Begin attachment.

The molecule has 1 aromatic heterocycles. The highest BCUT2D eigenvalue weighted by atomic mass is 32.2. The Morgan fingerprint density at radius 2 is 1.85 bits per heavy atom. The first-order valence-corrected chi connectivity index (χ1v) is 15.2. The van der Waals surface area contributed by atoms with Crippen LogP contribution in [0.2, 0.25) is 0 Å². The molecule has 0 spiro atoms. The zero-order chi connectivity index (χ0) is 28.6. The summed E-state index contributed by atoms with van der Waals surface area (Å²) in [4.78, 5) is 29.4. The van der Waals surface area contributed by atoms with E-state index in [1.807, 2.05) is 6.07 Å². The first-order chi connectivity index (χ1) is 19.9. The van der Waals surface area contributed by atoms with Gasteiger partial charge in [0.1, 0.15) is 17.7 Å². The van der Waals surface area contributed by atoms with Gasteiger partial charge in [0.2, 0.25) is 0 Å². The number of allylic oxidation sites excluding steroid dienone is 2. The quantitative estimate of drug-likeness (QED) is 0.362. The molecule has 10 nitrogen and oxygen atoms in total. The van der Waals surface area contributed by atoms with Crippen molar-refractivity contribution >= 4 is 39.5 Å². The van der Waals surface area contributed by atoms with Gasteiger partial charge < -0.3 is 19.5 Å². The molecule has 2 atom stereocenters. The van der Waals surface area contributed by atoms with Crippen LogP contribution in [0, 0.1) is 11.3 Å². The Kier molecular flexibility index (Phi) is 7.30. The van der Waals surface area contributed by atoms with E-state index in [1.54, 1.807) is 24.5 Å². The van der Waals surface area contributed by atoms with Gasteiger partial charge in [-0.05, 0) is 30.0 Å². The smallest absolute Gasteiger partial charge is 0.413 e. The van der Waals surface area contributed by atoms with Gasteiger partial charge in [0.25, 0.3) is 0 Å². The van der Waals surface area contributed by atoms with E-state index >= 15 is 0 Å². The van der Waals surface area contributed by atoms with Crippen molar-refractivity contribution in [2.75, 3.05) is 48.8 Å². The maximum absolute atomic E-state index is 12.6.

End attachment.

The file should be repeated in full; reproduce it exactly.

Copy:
The molecule has 1 aromatic heterocycles. The highest BCUT2D eigenvalue weighted by atomic mass is 32.2. The Morgan fingerprint density at radius 2 is 1.85 bits per heavy atom. The first-order valence-corrected chi connectivity index (χ1v) is 15.2. The van der Waals surface area contributed by atoms with Crippen LogP contribution in [0.2, 0.25) is 0 Å². The molecule has 0 spiro atoms. The zero-order chi connectivity index (χ0) is 28.6. The summed E-state index contributed by atoms with van der Waals surface area (Å²) in [4.78, 5) is 29.4. The van der Waals surface area contributed by atoms with E-state index in [1.807, 2.05) is 6.07 Å². The first-order chi connectivity index (χ1) is 19.9. The van der Waals surface area contributed by atoms with Gasteiger partial charge in [0.1, 0.15) is 17.7 Å². The van der Waals surface area contributed by atoms with Gasteiger partial charge in [0.2, 0.25) is 0 Å². The number of allylic oxidation sites excluding steroid dienone is 2. The quantitative estimate of drug-likeness (QED) is 0.362. The molecule has 10 nitrogen and oxygen atoms in total. The van der Waals surface area contributed by atoms with Crippen molar-refractivity contribution >= 4 is 39.5 Å². The van der Waals surface area contributed by atoms with Gasteiger partial charge < -0.3 is 19.5 Å². The molecule has 2 atom stereocenters. The van der Waals surface area contributed by atoms with Crippen LogP contribution in [0, 0.1) is 11.3 Å². The Kier molecular flexibility index (Phi) is 7.30. The van der Waals surface area contributed by atoms with E-state index in [1.54, 1.807) is 24.5 Å². The van der Waals surface area contributed by atoms with Gasteiger partial charge in [-0.05, 0) is 30.0 Å². The smallest absolute Gasteiger partial charge is 0.413 e. The van der Waals surface area contributed by atoms with Gasteiger partial charge in [0.25, 0.3) is 0 Å². The van der Waals surface area contributed by atoms with E-state index >= 15 is 0 Å². The van der Waals surface area contributed by atoms with Crippen molar-refractivity contribution in [2.75, 3.05) is 48.8 Å². The maximum absolute atomic E-state index is 12.6.